Smart toys have big security flaws, consumer group finds


Consumer testing experts are urging retailers to stop selling children's toys which connect to wifi or Bluetooth. It says an investigation found no password and little technical knowledge was needed to hijack loudspeakers built into the toys.

Consumer group Which? said an investigation found "worrying security failures" with the I-Que Intelligent Robot, Furby Connect, Toy-fi Teddy, and CloudPets cuddly toy.

The FBI warned parents back in July about the potential issues with connected toys, saying that smart toys often use cameras, sensors and microphones, which could all create security issues. The lack of authentication means that, in theory, any device within physical range could link to the toy and take control or send messages, the watchdog said.

With each of these toys, the Bluetooth connection had not been secured, meaning the researcher did not need a password, pin or any other authentication to gain access.

The study found that four out of seven of the tested toys could be used to communicate with the children playing with them, The Guardian reports.

Furby Connect, sold by Argos, Amazon, Smyths and Toys "R" Us, was found to be connectable by anyone within a 10-30 meter (33-98ft) Bluetooth range when it's switched on, with no physical interaction required.

The brightly coloured talking robot uses Bluetooth to pair with a phone or tablet through an app, but the connection is unsecured.

As more toys add Wi-Fi and Bluetooth connections to pack in new skills and features, regulators have kept a wary eye on them for security vulnerabilities.

Vivid Imaginations, which distributes the i-Que robot toy, told Which? it will "actively pursue this matter" with the manufacturer after "communicating the issues" raised in the published reports.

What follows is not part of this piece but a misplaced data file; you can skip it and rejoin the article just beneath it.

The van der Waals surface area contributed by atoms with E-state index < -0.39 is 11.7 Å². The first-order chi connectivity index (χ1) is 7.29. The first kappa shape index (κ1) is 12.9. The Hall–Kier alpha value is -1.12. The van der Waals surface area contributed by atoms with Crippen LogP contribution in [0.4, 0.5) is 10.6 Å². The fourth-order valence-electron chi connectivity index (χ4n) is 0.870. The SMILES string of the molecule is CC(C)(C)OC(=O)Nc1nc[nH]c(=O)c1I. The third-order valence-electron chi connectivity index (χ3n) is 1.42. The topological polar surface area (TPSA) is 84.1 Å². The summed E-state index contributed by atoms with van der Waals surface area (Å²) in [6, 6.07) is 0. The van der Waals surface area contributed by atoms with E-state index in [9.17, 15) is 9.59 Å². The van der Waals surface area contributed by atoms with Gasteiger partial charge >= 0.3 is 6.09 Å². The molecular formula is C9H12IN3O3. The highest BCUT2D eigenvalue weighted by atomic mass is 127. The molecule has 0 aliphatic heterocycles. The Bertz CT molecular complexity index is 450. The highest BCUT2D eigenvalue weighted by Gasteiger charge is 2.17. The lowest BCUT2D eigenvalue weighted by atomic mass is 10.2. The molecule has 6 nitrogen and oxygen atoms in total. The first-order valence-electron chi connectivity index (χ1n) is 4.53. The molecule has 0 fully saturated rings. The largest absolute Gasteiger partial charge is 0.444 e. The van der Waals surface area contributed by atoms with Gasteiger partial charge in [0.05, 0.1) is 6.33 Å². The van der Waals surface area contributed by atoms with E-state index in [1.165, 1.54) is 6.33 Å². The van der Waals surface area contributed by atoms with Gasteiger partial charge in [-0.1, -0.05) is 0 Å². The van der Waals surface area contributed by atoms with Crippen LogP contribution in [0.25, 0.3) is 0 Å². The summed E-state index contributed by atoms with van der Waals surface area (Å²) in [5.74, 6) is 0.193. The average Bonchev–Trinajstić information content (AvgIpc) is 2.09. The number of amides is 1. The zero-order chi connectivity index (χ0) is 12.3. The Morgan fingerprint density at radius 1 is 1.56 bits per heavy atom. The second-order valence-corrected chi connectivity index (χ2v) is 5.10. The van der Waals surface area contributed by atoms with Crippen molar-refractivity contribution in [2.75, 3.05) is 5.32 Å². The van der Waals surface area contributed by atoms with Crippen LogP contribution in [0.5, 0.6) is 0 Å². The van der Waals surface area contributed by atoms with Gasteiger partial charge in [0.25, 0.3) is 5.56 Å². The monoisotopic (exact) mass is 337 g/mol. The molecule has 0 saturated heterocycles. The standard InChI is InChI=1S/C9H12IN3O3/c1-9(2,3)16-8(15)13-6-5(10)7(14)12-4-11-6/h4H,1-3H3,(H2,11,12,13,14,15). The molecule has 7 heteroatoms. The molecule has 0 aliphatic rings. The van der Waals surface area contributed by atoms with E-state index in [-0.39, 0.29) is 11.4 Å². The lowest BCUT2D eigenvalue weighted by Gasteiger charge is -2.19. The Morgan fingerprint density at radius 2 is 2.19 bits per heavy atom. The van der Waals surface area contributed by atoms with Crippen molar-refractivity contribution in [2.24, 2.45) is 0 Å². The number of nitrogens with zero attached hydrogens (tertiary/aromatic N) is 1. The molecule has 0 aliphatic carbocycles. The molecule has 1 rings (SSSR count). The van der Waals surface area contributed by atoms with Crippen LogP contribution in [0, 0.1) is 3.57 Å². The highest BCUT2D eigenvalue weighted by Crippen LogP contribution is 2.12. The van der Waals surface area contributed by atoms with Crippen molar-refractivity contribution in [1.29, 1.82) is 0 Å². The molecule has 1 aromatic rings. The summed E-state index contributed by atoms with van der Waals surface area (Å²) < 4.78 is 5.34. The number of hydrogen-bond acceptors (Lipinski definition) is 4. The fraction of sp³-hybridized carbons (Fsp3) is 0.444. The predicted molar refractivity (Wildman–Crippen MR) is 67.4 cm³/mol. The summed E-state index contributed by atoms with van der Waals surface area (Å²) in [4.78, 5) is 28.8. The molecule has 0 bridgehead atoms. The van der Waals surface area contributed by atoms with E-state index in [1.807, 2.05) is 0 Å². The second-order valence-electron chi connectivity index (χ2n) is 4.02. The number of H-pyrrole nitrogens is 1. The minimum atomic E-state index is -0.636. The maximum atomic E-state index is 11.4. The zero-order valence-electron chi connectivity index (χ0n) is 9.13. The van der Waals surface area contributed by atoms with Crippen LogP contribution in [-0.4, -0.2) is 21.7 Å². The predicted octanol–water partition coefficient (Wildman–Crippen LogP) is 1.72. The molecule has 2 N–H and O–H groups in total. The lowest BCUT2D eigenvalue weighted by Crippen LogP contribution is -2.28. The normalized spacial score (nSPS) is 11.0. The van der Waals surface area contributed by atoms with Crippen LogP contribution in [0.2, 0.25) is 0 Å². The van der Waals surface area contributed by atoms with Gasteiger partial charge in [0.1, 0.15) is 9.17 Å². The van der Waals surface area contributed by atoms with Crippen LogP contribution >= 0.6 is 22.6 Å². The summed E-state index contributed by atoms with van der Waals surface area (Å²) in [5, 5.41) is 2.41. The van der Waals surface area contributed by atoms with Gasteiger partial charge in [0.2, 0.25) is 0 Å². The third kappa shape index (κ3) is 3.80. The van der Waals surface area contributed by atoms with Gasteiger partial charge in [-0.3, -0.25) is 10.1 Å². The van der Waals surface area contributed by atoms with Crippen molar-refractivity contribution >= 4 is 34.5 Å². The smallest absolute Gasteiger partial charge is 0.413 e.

CloudPets, available from Amazon, come as a stuffed animal and enable friends to send messages to a child, played back on a built-in speaker.

The toys rely on Bluetooth connections to enable some of their features, including using a toy's voice to replay anything typed into a text box, but these were found to have been misconfigured and as a effect could be easily hacked.

Alex Neill, the group's managing director of home products and services, said: "Connected toys are becoming increasingly popular but, as our investigation shows, anyone considering buying one should apply a level of caution".

A spokesperson for Hasbro, which makes the Furby Connect, said that children's privacy was a "top priority" and that they were created to comply with children's privacy laws.

The company said it was "confident" in the design of its toys and its ability to deliver a "secure play experience".

"We are aware of the Which? report, but understand the circumstances in which these investigations have taken place rely on a ideal set of circumstances and manipulation of the toys and the software that make the outcome highly unlikely in reality", the association said.